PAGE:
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Democrats gear up for 2020 hiring blitz in crucial early primary state South Carolina

Key Points
  • Democratic presidential hopefuls are on the verge of going on a hiring binge in the crucial early primary state of South Carolina as they look to staff up for a bruising 2020 campaign.
  • One of the major players in the mix is former Vice President Joe Biden, who has yet to declare his candidacy.
  • South Carolina is slated to hold its primary Feb. 29, 2020, following the first-in-the-nation New Hampshire primary and the Iowa and Nevada caucuses earlier that month.
People arrive to vote in the South Carolina Democratic primary in Columbia, South Carolina, on February 27, 2016.
Nicholas Kamm | AFP | Getty Images

Democratic presidential hopefuls are on the verge of going on a hiring binge in the crucial early primary state of South Carolina as they look to staff up for a bruising 2020 campaign.

One of the major players in the mix is former Vice President Joe Biden, who has yet to declare his candidacy but is considered the early frontrunner.

"I anticipate in the next two or three weeks we will see an increase in staff," Trav Roberston, chairman of the South Carolina Democratic Party, told CNBC. "We will be almost one year from a primary in South Carolina at that time. I do get occasional questions if I've heard of people looking for opportunities. I forward their resumes to whoever I may know of that may work for their respective campaigns."

South Carolina is slated to hold its primary Feb. 29, 2020, following the first-in-the-nation New Hampshire primary and the Iowa and Nevada caucuses earlier that month. Longtime South Carolina political consultants believe a victory in the state's primary in 2020 could go a long way in determining the party's eventual nominee.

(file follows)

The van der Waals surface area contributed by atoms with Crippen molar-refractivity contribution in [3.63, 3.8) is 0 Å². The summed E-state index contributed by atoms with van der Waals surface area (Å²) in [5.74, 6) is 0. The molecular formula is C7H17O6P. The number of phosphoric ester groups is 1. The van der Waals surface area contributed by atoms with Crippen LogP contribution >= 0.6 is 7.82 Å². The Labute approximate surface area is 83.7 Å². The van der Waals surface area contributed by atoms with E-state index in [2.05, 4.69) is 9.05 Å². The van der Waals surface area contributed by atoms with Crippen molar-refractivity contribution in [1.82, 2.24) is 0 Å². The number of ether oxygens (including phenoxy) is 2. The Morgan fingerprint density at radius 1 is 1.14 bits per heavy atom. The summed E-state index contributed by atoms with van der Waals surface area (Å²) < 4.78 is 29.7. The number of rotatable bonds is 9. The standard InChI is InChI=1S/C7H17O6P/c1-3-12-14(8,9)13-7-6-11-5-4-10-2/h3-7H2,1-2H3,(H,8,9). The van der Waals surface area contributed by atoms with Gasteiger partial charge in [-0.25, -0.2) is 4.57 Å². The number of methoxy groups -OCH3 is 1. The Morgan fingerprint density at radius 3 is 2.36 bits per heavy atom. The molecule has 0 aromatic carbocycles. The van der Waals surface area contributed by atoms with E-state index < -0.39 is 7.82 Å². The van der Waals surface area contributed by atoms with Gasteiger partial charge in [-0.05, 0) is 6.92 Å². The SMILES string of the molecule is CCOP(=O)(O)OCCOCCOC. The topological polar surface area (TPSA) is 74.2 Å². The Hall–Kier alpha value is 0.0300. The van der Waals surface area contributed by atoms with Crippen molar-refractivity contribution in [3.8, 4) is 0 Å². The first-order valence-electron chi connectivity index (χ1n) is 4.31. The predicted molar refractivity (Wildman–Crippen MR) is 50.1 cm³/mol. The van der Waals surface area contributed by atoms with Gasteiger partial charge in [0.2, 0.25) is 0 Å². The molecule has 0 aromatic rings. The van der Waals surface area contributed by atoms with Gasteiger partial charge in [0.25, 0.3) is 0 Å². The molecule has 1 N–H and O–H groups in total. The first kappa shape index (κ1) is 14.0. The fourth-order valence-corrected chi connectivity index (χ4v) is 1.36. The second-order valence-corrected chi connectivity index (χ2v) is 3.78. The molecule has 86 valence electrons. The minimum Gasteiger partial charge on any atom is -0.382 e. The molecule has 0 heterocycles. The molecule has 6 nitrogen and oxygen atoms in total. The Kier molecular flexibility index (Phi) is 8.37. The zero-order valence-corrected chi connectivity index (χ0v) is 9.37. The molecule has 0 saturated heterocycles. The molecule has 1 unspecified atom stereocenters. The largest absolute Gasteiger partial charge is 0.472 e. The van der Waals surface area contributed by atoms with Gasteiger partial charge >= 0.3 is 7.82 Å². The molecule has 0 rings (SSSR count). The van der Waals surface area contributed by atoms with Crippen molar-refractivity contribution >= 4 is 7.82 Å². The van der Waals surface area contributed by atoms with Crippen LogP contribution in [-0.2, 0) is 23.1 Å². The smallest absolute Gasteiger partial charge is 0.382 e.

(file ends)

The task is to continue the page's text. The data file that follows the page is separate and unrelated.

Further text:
"The voting demographics of primary voters in the state are very reflective of many of the state that follow and S.C. will serve as a real test of organizations strategy, bandwidth and staying power," said Antjuan Seawright, South Carolina Democratic strategist and CEO of the firm Blueprint Strategy. "So we command the best, and that's why you see candidates running political stop signs, and breaking speed limits to get here."

The 2016 United States Census Bureau survey shows that a majority of South Carolina's voting age population ranges from 45 to 64 years old. Sixty-nine percent of election participants are white, while 27 percent are listed as African-American.

The Biden factor

Meanwhile, Biden's political advisors have been reaching out to seasoned political operatives in the state to see if they would join the former vice president's operation if he runs, according to people familiar with the discussions who declined to be named.

Although Biden's group has yet to make any hires in South Carolina, a person in the state who is close to the former vice president described the early outreach as "casual."